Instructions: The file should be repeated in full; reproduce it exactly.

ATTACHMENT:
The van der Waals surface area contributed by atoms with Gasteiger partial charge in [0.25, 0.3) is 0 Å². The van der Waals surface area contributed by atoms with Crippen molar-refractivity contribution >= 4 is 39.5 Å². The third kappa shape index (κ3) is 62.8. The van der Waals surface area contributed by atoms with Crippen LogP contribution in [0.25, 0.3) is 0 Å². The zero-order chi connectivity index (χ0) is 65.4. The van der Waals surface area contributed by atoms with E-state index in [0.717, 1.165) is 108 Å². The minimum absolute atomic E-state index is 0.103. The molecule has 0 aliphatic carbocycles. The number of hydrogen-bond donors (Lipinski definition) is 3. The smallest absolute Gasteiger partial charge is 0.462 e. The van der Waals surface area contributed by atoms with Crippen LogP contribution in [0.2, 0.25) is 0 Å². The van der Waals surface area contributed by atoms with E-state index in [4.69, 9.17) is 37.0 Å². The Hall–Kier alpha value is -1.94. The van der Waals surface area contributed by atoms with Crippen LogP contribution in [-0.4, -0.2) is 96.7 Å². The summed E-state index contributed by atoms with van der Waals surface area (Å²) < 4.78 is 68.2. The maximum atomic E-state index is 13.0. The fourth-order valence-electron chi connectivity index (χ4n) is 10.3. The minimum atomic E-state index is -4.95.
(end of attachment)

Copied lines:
The van der Waals surface area contributed by atoms with Gasteiger partial charge in [0.25, 0.3) is 0 Å². The van der Waals surface area contributed by atoms with Crippen molar-refractivity contribution >= 4 is 39.5 Å². The third kappa shape index (κ3) is 62.8. The van der Waals surface area contributed by atoms with Crippen LogP contribution in [0.25, 0.3) is 0 Å². The zero-order chi connectivity index (χ0) is 65.4. The van der Waals surface area contributed by atoms with E-state index in [0.717, 1.165) is 108 Å². The minimum absolute atomic E-state index is 0.103. The molecule has 0 aliphatic carbocycles. The number of hydrogen-bond donors (Lipinski definition) is 3. The smallest absolute Gasteiger partial charge is 0.462 e. The van der Waals surface area contributed by atoms with Crippen LogP contribution in [0.2, 0.25) is 0 Å². The van der Waals surface area contributed by atoms with E-state index in [4.69, 9.17) is 37.0 Å². The Hall–Kier alpha value is -1.94. The van der Waals surface area contributed by atoms with Crippen LogP contribution in [-0.4, -0.2) is 96.7 Å². The summed E-state index contributed by atoms with van der Waals surface area (Å²) < 4.78 is 68.2. The maximum atomic E-state index is 13.0. The fourth-order valence-electron chi connectivity index (χ4n) is 10.3. The minimum atomic E-state index is -4.95.